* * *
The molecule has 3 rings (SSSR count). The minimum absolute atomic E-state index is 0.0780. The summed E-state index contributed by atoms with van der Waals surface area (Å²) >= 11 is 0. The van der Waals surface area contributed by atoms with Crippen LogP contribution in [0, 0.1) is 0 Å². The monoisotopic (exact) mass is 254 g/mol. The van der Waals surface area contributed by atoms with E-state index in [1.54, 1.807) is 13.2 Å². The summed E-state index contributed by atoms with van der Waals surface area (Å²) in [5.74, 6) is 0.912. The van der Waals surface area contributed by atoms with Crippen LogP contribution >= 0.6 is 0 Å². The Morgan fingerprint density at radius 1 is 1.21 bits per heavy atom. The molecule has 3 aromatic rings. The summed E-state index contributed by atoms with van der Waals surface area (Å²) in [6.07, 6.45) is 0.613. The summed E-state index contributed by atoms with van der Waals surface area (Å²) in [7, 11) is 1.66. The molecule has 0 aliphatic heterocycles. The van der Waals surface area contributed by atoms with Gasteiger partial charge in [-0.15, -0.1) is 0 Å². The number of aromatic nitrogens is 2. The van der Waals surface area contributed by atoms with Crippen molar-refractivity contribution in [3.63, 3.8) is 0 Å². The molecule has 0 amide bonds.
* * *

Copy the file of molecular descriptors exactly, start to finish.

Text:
The molecule has 3 rings (SSSR count). The minimum absolute atomic E-state index is 0.0780. The summed E-state index contributed by atoms with van der Waals surface area (Å²) >= 11 is 0. The van der Waals surface area contributed by atoms with Crippen LogP contribution in [0, 0.1) is 0 Å². The monoisotopic (exact) mass is 254 g/mol. The van der Waals surface area contributed by atoms with E-state index in [1.54, 1.807) is 13.2 Å². The summed E-state index contributed by atoms with van der Waals surface area (Å²) in [5.74, 6) is 0.912. The van der Waals surface area contributed by atoms with Crippen LogP contribution >= 0.6 is 0 Å². The Morgan fingerprint density at radius 1 is 1.21 bits per heavy atom. The molecule has 3 aromatic rings. The summed E-state index contributed by atoms with van der Waals surface area (Å²) in [6.07, 6.45) is 0.613. The summed E-state index contributed by atoms with van der Waals surface area (Å²) in [7, 11) is 1.66. The molecule has 0 aliphatic heterocycles. The van der Waals surface area contributed by atoms with Gasteiger partial charge in [-0.15, -0.1) is 0 Å². The number of aromatic nitrogens is 2. The van der Waals surface area contributed by atoms with Crippen molar-refractivity contribution in [3.63, 3.8) is 0 Å². The molecule has 0 amide bonds.